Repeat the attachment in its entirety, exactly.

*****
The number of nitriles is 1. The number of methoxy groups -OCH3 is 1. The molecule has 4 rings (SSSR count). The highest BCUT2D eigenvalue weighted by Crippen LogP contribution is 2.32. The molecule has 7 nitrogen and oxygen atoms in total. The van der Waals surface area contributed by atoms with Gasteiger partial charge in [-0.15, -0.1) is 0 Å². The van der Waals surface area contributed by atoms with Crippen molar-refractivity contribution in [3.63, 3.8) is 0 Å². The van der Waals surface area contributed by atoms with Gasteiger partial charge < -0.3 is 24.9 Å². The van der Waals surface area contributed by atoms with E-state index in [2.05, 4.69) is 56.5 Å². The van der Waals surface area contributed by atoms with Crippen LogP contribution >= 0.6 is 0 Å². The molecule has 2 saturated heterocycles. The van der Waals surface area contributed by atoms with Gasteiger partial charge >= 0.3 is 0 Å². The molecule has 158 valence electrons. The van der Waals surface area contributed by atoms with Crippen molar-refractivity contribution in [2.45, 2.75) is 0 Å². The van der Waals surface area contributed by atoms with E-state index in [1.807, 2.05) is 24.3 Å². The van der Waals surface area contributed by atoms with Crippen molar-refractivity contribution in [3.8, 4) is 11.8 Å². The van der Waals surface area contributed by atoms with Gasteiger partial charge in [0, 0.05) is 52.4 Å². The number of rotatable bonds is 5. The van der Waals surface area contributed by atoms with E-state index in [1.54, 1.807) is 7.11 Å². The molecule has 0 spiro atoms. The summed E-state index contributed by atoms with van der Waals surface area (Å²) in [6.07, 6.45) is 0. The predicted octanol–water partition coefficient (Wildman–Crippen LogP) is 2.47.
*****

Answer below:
The number of nitriles is 1. The number of methoxy groups -OCH3 is 1. The molecule has 4 rings (SSSR count). The highest BCUT2D eigenvalue weighted by Crippen LogP contribution is 2.32. The molecule has 7 nitrogen and oxygen atoms in total. The van der Waals surface area contributed by atoms with Gasteiger partial charge in [-0.15, -0.1) is 0 Å². The van der Waals surface area contributed by atoms with Crippen molar-refractivity contribution in [3.63, 3.8) is 0 Å². The van der Waals surface area contributed by atoms with Gasteiger partial charge < -0.3 is 24.9 Å². The van der Waals surface area contributed by atoms with E-state index in [2.05, 4.69) is 56.5 Å². The van der Waals surface area contributed by atoms with Crippen LogP contribution >= 0.6 is 0 Å². The molecule has 2 saturated heterocycles. The van der Waals surface area contributed by atoms with Gasteiger partial charge >= 0.3 is 0 Å². The molecule has 158 valence electrons. The van der Waals surface area contributed by atoms with Crippen molar-refractivity contribution in [2.45, 2.75) is 0 Å². The van der Waals surface area contributed by atoms with E-state index in [1.807, 2.05) is 24.3 Å². The van der Waals surface area contributed by atoms with Crippen molar-refractivity contribution in [3.8, 4) is 11.8 Å². The van der Waals surface area contributed by atoms with Gasteiger partial charge in [0, 0.05) is 52.4 Å². The number of rotatable bonds is 5. The van der Waals surface area contributed by atoms with E-state index in [1.54, 1.807) is 7.11 Å². The molecule has 0 spiro atoms. The summed E-state index contributed by atoms with van der Waals surface area (Å²) in [6.07, 6.45) is 0. The predicted octanol–water partition coefficient (Wildman–Crippen LogP) is 2.47.